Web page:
Family members and facilitators of family education courses will want to take a look at Diane Marsh's book. Marsh, a psychologist, has long been involved with people with mental illnesses and their family members, especially siblings and adult children, and with the training of professionals. This book, aimed at professionals, is the latest of Marsh's work, written independently or co-authored, that the NAMI Literature Committee has recommended.
Serious Mental Illness and the Family focuses on the competency model of families, a model that "emphasizes the family's strengths, resources, and expertise; defines family-professional relationships as collaborative; promotes a sense of familial mastery; and encourages feelings of hopefulness." The chapters are consistently organized, and each begins with a scenario in which the information in that chapter could be used. The chapters contain a wealth of guidance about the needs of families and the kinds of information that will be helpful to them. Many families will find comfort in learning that their needs are universal and will appreciate knowing about the different ways those needs can be met.
Marsh is to be especially commended for her chapters that acknowledge the special needs of spouses, siblings, and offspring-needs often glossed over in favor of emphasis on parents and their adult children. She is excellent in her discussion of confidentiality, noting the legal constraints confidentiality bears, but also realizing that professionals can help caregiving families get the releases that permit them to obtain the information they need to care for a relative. Marsh is also clear that there is a place for psychotherapy (especially for siblings and offspring), but she defines it carefully and differentiates it from the "family systems" therapy of the past that was, and still is, so distressing to family members.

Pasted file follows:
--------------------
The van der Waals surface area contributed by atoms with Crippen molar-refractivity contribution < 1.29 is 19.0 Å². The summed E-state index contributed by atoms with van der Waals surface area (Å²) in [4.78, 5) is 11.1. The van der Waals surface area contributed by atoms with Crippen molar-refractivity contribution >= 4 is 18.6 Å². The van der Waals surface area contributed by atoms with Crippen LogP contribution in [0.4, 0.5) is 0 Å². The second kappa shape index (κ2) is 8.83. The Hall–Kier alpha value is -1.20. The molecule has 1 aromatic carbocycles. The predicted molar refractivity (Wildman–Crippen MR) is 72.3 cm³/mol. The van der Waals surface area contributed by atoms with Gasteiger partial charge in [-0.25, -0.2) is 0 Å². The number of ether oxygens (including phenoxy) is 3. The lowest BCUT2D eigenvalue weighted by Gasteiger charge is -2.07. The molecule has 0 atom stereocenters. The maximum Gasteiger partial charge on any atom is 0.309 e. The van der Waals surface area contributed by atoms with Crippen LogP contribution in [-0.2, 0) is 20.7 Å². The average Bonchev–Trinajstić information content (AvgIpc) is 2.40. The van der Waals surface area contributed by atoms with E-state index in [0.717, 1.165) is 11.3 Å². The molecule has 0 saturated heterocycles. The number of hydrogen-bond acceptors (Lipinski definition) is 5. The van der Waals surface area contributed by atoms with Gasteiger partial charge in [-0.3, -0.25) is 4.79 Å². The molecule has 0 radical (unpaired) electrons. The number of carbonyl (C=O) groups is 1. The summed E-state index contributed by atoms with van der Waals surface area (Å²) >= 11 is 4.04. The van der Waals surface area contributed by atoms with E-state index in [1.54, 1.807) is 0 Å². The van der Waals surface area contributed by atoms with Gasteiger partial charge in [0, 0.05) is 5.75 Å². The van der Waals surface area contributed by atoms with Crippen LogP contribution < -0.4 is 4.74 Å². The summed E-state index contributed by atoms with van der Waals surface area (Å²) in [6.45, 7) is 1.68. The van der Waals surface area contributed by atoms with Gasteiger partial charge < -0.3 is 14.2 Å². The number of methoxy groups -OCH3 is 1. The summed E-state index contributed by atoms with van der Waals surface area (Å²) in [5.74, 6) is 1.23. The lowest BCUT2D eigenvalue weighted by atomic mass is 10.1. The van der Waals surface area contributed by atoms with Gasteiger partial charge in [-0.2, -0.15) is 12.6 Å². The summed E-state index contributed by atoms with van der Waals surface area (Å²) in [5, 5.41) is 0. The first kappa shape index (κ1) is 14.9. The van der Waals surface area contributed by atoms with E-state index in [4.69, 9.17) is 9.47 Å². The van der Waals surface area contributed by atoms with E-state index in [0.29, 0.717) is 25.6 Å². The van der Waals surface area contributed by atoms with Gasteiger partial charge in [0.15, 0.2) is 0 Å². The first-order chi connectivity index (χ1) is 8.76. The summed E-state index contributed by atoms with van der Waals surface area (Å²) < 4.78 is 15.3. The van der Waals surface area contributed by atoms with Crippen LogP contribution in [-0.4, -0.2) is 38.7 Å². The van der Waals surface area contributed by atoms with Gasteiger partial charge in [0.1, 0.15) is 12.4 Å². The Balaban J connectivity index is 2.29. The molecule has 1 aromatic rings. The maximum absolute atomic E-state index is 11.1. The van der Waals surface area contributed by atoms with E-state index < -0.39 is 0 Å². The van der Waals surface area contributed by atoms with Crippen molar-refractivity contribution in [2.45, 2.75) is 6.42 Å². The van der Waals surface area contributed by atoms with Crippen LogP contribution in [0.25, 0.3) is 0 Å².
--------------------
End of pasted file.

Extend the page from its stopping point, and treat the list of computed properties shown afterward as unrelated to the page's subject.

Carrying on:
For those facilitating family education, this book re-enforces the value of these courses and serves as a reminder of the issues that individuals face when mental illness affects one of their loved ones. The book also has a section on family action plans, which is a resource for ways families can successfully cope with an ill relative.
The book's $55.00 price may be prohibitive for some, but this is a book that should be in local libraries and on the bookshelves of our local mental health centers. This reviewer's major regret is the tardiness in which the NAMI Literature Committee learned about the book; the word should have been put out long ago about its value
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